Srinagar: On August 3, the Central government asked all tourists and Amarnath yatra pilgrims to leave the Valley in the wake of intelligence inputs of ‘specific terror threats’.
Initially, migrant workers living in Kashmir thought the August 3 orders were specifically for tourists and pilgrims. But with their livelihoods being affected by the indefinite curfew across the Valley, many have decided to leave the state.
Across Kashmir, there is a huge movement of armed vehicles, with checkpoints every 500 metres. In Srinagar, large numbers of migrant workers could be seen trudging towards the Tourist Reception Centre (TRC) – many of whom travelled with their families from various districts to catch a bus to return to their respective states.
From Jammu towards Srinagar, all commercial as well as private taxis are being stopped at Udhampur by the police, who aren’t allowing anyone other than locals to travel further into the Valley. Taxis from Srinagar to Jammu are only being allowed to leave late at night.
Ghulam Sarwar, 40, from Mansi, Bihar, who has been living in Kashmir for the last 19 years, walked almost 9 kilometres from Soura to theTRC along with his wife, six daughters and mother-in-law. His 38-year-old brother Mohamad Shabdin, also a labourer, came with his wife and four sons with the initial plan of getting a bus to Jammu.
“A few police officials came to our home and asked us to leave as the situation is getting worse. I earn Rs 18,000 a month – much more than what I was earning in Bihar. But I decided to leave as the situation is very serious and all the shops are closed. We won’t be able to work, so we decided to leave,” says Sarwar.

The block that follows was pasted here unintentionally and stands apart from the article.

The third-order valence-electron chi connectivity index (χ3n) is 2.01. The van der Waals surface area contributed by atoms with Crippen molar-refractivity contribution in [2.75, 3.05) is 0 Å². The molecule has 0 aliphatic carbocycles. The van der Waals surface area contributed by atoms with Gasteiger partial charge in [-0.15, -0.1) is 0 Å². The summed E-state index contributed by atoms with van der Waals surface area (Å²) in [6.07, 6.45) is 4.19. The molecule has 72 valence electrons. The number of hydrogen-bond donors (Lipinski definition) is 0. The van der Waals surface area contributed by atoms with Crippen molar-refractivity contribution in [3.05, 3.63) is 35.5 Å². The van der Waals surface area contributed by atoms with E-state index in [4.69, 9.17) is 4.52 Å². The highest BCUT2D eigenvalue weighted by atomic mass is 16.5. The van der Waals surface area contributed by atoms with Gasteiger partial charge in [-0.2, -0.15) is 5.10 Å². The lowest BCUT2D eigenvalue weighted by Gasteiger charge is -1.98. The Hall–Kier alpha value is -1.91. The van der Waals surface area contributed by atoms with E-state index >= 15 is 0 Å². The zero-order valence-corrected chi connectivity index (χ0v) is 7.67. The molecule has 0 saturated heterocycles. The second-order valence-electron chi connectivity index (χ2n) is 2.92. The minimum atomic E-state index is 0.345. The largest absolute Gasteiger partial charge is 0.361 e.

After walking for almost two hours, they reached the TRC but had missed most of the buses. They kept wandering in search of buses and taxis, but all of them were full to the roof.
“There are not many government buses in the TRC yard, people are being taken to Jammu mostly in taxis. There is no preparation from the government to provide us proper transportation,” Sarwar says.
For Sarwar’s 23-year-old daughter Yasmin, leaving just the Valley has also put a full stop to her impending marriage to a Kashmiri boy. The two had been in a relationship for a year when the families agreed to their marriage.
But instead of a September wedding, Yasmin did not even get to say goodbye. With her family deciding to never return to Kashmir, she says its unlikely she’ll ever see him.
Sarwar’s landlord had tried to convince him to not leave, but Sarwar, worried about his family back in Bihar as he was being unable to communicate with them, and facing a shortage of money, made the decision to pack up.
In a few cases, some landlords helped their tenants reach TRC safely.
Due to the curfew, the availability of food at the TRC has been meagre. A few drivers started a langar for the passengers and some workers have also established makeshift food stalls to help feed the stranded travellers.
Due to a lack of accommodation, passengers are sleeping on the roads. With each passing hour, the number of the passengers is on the rise, with many waiting in long queues to get their hands on tickets.
As per the details provided by the authorities, since August 5, at least 90,000 migrant workers have been safely moved to Jammu. “We are trying our best to facilitate every passenger, but many more keep coming,” an official at the TRC said.
Zubair Sofi is a Jammu and Kashmir-based journalist whose work has been published in international, national as well as local news organisations. He tweets @zubairsofii